First Advisor

Gina L. Greco

Date of Publication


Document Type


Degree Name

Master of Arts (M.A.) in French






Albigenses -- Southern France, Provenðcal poetry -- History and criticism -- Early works to 1800, Troubadours



Physical Description

1 online resource (2, 70, [4] p.)


This thesis presents an examination of the influence of Cathar philosophy, doctrine, and life style on selected works of troubadour poets. Whether Cathar ideology is revealed clearly, secretly, allegorically, symbolically, or not at all in the poetry of the troubadours, has been discussed and debated from a variety of angles by various scholars. There appears to be no completely convincing evidence either way. Some authors argue that the language of the troubadours was in fact the secret language of the Cathars. Others contend that the troubadours and the Cathars had very little to do with each other. Denis de Rougemont takes a more moderate position, arguing that the troubadours and the Cathars cannot be understood separately, considering they existed in the same place and time in history: specifically in Occitania from about 1150 to 1270. In this thesis I will attempt to draw comparisons and demonstrate links and similarities between the thought, doctrine and life style of the Cathars and the themes, images, and allusions in selected troubadour poetry. Several themes and ideologies which are intrinsic in Cathar belief seem not to be in conflict with symbols and themes in troubadour poetry. I will provide textual analysis of a variety of chosen poems by selected Provencal poets. The introduction and the chapter on Cathars in Languedoc offer historical information regarding the origins, geographical locations, social order, beliefs, doctrine, and everyday life of the Cathars. The chapter on the troubadours provides historical contexts as well as an explanation of the corpus and genres of their works. This thesis will attempt to link common themes found in the texts of the troubadour poetry to the ideas prevalent in Cathar belief. The themes of anti-clericalism, Love, and mysticism are outlined and explored. Disdain for and rejection of the Church of Rome coupled with strong sentiments of anti-clericalism are themes found in the works of the troubadours as well as in Cathar thinking. Concerning the attitude of Love, there was an imbedded bond between cortezia and the religious atmosphere among the Cathars. Mysticism, a quest for the ideal, provided a spiritualized and symbolic expression of love, ideas which are present in both the mystical theology of the Cathars and the language of the troubadours. Peire Cardenal and Guilhem Figuira demonstrate a moral and political outrage in the form of satirical and often violent but eloquent poetry directed at the clergy and the invading French from the North. Jaufre Rudel, whose language is less complicated, seems to derive his ideas about perfection and divine love from mystical themes common to Cathar theology. Dame Carenza, Ala!s and Iselda show evidence of gnostic allusions, while providing a mixture of colloquial and religious language.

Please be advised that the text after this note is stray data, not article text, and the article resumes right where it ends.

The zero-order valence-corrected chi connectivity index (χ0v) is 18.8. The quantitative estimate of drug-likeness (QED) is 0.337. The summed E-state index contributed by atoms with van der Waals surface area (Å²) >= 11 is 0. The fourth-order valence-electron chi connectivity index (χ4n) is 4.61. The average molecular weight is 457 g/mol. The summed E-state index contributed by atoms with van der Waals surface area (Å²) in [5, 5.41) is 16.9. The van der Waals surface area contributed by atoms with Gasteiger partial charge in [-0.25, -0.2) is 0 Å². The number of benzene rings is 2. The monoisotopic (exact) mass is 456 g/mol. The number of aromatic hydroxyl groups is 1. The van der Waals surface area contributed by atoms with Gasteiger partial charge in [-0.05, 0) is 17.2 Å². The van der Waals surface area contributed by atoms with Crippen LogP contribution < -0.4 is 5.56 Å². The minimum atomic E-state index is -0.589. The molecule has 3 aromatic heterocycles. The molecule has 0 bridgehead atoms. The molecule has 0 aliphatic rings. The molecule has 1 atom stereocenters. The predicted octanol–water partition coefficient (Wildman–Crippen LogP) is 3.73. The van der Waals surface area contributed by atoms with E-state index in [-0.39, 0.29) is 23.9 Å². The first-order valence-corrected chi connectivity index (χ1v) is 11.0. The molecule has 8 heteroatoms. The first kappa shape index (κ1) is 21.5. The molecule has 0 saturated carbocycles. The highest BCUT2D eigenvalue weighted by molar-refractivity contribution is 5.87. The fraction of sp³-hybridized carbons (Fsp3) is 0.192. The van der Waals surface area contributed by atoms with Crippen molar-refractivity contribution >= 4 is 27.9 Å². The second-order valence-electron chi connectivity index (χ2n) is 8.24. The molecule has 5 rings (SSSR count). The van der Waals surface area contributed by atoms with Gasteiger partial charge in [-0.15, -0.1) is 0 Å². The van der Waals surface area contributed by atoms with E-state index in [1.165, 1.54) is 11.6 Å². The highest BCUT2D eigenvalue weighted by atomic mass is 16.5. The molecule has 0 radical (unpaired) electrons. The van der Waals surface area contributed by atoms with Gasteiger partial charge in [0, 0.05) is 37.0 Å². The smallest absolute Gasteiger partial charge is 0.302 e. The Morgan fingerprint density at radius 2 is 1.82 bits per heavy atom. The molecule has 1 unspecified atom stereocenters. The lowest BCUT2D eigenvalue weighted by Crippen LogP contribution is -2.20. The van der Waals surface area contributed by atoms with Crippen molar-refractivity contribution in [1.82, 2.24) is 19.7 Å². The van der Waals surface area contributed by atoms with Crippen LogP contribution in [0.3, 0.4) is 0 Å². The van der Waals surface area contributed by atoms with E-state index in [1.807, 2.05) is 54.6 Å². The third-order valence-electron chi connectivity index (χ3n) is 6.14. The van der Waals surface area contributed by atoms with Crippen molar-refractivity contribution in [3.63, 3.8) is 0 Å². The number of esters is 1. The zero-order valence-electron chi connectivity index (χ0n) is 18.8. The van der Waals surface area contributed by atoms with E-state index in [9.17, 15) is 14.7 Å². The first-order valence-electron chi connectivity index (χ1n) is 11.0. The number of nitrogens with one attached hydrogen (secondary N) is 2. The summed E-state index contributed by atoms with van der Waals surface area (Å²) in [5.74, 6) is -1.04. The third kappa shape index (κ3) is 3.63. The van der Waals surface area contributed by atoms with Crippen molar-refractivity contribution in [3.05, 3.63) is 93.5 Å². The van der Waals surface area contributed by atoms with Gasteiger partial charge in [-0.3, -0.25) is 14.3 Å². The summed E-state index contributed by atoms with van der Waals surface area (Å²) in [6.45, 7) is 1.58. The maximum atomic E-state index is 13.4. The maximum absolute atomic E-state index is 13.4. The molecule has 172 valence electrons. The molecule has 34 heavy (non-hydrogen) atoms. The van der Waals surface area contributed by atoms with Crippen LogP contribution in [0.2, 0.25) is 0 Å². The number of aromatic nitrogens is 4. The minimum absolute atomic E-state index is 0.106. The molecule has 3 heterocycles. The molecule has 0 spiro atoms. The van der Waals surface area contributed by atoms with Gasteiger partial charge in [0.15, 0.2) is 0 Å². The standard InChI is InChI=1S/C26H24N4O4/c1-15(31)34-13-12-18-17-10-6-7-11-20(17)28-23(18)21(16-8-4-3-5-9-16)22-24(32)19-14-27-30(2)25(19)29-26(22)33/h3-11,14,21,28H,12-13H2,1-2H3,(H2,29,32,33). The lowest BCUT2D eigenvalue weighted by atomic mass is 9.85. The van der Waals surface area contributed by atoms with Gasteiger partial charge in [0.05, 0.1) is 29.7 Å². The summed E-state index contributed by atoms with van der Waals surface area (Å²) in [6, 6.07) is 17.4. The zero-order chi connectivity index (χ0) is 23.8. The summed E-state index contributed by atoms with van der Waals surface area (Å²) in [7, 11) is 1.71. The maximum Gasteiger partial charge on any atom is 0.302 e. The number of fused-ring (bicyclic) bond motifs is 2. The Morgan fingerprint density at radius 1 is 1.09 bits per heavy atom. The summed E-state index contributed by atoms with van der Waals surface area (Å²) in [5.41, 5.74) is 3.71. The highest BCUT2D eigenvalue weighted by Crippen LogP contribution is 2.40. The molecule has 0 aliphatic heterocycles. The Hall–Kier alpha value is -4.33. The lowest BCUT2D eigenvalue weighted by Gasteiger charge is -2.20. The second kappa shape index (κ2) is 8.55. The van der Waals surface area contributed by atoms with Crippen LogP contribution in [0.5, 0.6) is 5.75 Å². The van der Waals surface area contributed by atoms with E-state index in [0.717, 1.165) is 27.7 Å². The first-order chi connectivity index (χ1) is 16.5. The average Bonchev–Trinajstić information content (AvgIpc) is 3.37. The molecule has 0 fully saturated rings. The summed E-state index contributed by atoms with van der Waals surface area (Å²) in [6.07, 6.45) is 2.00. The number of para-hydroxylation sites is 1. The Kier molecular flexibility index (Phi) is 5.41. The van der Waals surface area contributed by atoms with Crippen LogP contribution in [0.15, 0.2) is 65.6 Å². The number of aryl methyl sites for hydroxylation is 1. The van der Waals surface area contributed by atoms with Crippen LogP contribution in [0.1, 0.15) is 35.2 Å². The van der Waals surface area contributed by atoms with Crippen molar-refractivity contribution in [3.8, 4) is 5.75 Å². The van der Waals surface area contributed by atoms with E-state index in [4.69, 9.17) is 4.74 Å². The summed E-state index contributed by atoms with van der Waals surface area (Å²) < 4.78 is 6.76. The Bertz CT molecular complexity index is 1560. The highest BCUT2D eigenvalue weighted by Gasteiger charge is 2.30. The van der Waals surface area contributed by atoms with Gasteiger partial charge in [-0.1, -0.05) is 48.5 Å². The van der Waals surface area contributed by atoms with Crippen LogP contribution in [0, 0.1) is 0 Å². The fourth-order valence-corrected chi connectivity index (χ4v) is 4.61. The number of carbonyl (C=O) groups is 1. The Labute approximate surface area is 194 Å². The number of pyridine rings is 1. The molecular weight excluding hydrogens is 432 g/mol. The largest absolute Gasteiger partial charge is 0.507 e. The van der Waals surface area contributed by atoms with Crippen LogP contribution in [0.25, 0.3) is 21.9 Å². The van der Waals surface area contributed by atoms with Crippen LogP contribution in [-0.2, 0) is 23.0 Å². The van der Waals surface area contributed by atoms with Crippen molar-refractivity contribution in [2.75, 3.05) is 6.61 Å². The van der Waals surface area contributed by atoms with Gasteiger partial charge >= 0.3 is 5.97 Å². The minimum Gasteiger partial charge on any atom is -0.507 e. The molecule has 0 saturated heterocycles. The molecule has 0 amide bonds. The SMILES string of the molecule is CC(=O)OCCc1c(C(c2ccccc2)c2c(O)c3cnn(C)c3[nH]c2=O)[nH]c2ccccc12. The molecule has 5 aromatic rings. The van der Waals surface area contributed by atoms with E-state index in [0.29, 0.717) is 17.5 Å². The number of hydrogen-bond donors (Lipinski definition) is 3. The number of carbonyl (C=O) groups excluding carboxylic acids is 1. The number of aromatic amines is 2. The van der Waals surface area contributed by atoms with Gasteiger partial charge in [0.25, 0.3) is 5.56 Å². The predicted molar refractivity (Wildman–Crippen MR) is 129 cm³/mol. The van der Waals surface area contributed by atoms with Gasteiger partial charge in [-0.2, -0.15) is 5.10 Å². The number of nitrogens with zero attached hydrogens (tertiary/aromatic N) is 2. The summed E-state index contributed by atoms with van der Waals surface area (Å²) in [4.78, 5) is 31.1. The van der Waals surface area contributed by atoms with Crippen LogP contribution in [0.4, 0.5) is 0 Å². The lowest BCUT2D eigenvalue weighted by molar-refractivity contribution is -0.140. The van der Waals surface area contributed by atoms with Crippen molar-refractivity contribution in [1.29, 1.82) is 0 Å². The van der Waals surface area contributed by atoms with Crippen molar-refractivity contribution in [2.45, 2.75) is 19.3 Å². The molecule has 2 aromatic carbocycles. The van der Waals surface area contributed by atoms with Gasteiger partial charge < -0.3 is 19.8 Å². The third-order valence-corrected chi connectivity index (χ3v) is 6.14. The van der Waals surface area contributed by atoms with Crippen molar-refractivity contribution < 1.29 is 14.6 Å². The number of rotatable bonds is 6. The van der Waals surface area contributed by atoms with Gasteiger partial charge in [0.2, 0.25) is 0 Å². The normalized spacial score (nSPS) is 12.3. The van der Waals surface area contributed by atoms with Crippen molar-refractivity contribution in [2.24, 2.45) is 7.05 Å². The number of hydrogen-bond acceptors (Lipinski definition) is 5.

In Copyright. URI: This Item is protected by copyright and/or related rights. You are free to use this Item in any way that is permitted by the copyright and related rights legislation that applies to your use. For other uses you need to obtain permission from the rights-holder(s).


If you are the rightful copyright holder of this dissertation or thesis and wish to have it removed from the Open Access Collection, please submit a request to and include clear identification of the work, preferably with URL

Persistent Identifier